Newcomer mental health topic for early discussion – Winnipeg Free Press

Bushra Awwad remembers being sad and scared when she arrived in Canada in December 2016. Born in Syria, she, her parents and four siblings were forced to move to Jordan after the war started. They stayed there for five years before coming to Canada.

“I didn’t know how to speak and explain what I wanted,” Bushra, 15, said.

According to Seven Oaks Immigrant Services, a nonprofit that helps newcomers to the northwest region of Winnipeg, being able to talk about mental health early in their settlement journey is an important need for newcomer youth.

This was one of the main findings of two focus groups conducted by Seven Oaks with 20 newcomer youth.

The first group took place in the Maples area in February-March, with young participants from grades 8 to 20, mostly from India and the Philippines. The second group, in June, was organized in conjunction with Newcomers Employment & Education Development Services (NEEDS) Inc. and included participants in grades 9-12 from Syria, Iraq and Iran.

“One thing that came out from both groups is that they want to talk about mental health as soon as they come to Canada,” said Manpinder Dhillon, co-coordinator of the Settlement Workers in Schools program in Seven Oaks.

“It’s not something we have to wait for, it’s something we have to do right away, understand the terminology. Because a lot of them have never talked about it at home or it’s not there are no words in their language to refer to mental health or that it is considered stigma.

Bushra recalls that in Jordan, mental health was not discussed outside the home. Although she no longer feels the fear of her first arrival, she would like to learn how to support herself with various other emotions that may arise.

The focus groups gave young people an opportunity to share coping strategies, Dhillon says, including one Grade 11 participant’s unique idea of ​​keeping a think tank.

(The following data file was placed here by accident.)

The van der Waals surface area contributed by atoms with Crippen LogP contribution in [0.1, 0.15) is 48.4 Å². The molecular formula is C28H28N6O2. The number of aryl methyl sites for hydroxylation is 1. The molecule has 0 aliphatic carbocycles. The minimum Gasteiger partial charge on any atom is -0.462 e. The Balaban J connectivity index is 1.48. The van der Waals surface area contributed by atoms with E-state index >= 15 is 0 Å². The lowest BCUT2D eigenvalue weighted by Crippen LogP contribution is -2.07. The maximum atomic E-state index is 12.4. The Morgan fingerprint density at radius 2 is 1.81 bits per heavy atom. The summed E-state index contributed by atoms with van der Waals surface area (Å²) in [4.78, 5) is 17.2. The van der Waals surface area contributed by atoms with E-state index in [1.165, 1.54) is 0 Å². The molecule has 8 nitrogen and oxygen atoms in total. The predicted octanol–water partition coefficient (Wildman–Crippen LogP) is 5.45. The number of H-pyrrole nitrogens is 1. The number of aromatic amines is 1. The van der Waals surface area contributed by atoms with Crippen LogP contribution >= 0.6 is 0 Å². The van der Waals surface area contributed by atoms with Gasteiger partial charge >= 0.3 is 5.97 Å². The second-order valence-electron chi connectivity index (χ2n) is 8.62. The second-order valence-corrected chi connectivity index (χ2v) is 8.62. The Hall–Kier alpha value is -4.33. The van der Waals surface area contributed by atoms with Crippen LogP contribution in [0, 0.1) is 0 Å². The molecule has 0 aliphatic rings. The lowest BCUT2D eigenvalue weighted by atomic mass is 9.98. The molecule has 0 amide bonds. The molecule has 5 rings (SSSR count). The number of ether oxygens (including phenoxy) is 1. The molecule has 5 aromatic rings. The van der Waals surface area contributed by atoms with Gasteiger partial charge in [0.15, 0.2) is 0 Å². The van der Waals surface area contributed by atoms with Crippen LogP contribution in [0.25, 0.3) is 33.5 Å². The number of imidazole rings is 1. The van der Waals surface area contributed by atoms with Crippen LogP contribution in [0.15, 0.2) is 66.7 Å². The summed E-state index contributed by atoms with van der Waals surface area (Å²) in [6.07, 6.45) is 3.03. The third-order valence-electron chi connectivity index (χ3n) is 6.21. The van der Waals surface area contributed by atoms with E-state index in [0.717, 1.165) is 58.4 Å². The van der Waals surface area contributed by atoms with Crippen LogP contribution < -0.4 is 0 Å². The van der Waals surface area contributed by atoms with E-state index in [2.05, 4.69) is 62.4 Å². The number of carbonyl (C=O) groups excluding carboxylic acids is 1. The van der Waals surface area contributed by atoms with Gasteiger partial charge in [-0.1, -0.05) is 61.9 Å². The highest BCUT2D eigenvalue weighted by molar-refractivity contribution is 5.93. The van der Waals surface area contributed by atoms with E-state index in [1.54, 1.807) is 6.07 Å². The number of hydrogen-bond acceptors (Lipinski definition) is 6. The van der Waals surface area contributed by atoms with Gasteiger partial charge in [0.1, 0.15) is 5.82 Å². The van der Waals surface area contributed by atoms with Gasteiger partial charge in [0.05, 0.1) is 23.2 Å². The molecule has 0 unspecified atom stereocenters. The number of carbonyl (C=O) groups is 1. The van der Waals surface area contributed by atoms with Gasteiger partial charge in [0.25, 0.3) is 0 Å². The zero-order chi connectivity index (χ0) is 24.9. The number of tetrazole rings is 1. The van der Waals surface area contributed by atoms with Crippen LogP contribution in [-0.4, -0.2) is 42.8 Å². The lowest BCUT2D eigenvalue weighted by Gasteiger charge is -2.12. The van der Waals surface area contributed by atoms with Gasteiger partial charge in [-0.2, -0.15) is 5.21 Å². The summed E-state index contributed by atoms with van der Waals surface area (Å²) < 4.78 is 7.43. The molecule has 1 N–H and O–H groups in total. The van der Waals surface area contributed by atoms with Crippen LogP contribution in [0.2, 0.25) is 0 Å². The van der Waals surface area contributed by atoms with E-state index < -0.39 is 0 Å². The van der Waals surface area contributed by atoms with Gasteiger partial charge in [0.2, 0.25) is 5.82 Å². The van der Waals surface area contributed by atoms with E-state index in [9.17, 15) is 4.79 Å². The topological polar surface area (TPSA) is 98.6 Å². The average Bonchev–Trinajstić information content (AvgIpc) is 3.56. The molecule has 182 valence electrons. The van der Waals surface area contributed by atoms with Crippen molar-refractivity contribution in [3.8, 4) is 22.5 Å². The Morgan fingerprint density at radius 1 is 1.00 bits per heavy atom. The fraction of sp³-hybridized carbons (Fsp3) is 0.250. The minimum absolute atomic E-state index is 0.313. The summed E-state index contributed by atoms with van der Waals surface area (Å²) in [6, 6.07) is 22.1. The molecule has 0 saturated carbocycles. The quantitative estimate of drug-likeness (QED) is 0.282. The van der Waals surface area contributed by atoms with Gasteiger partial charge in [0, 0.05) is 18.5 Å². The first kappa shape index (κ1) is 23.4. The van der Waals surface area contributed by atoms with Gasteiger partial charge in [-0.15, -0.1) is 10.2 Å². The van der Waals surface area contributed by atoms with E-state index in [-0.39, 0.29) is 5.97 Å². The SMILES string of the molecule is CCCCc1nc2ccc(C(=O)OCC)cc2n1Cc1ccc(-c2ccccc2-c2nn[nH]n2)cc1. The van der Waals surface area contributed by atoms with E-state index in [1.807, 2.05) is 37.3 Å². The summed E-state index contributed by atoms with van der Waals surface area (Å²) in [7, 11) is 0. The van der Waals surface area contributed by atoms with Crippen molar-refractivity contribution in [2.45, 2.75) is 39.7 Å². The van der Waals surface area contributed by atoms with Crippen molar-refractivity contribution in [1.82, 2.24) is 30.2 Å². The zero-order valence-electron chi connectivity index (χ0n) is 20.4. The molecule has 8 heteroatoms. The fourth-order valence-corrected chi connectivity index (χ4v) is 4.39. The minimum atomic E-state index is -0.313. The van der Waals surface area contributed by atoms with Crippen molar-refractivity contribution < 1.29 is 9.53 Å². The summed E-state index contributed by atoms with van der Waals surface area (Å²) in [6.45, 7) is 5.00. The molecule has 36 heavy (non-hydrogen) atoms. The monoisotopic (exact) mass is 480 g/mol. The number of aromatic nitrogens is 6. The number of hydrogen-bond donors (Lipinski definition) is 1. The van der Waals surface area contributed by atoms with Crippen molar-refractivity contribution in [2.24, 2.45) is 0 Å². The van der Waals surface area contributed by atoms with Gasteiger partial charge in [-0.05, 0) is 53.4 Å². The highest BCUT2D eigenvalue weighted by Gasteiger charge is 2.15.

“At night before they went to bed, they would write something down, put it in the jar, and if they ever wanted to come back to it, they always knew where they could find it,” he said. “And they always thought about it when they needed something to pick them up or just see what had happened recently.”

This kind of creativity inspired Dhillon and program manager Jana McKee to think about how they could provide newcomer youth with additional mental health support. Ideas they are currently considering include offering a one-day mental health workshop that would include relevant terminology and distributing creative mental health kits with items such as paint supplies.

Although students reported a high sense of belonging to their school – 90% and above – Dhillon says they did not feel the sense of confidence to be able to share their mental health issues with teachers, fearing it would be shared with other teachers or their Parents.

Teachers are often the source of the problem, according to McKee.

“Students would say their teachers talk about mental health. But much of the stress or worry about students’ mental health is actually due to that teacher, the school, and the class. The pressures around it, whether from the education system or from family and friends,” she says.

“Students would often say, if teachers can talk about it, why can’t they actually start dealing with it? Why can’t they reduce the duties or why can’t they change them? »

In McKee’s opinion, more advocacy work is needed to better train teachers.

Bushra echoes that sentiment. Although she feels welcome at her current school, she did not experience this at her first elementary school in Canada.

Students would say “swear words” to her, Bushra said, but she didn’t tell the teacher. When she finally spoke, the teacher told the students to stop. Bushra says it’s important that parents and teachers receive more education on how to prevent discriminatory behavior toward newcomer youth.

The importance of having a “buddy system” in schools to provide support to newcomer youth was another important finding from the focus groups.

Although Seven Oaks has thought about it in the past, McKee says several young people bringing up the idea underscored its value. Some of the young people shared that they had benefited from this guidance structure when they started school in Canada and, in a few cases, remained friends with their boyfriend afterwards.

Once young people are further along in their journey, they may forget what it was like to be a newcomer, so this type of system can also foster empathy, encouraging them to take action to welcome newcomers. other newcomers, says McKee. Although some schools have this type of buddy system, in his view, further advocacy work is needed to encourage its implementation at all levels.

This story was written for the Winnipeg Free Press Reader Bridge in partnership with New Canadian Media

Jessica C. Bell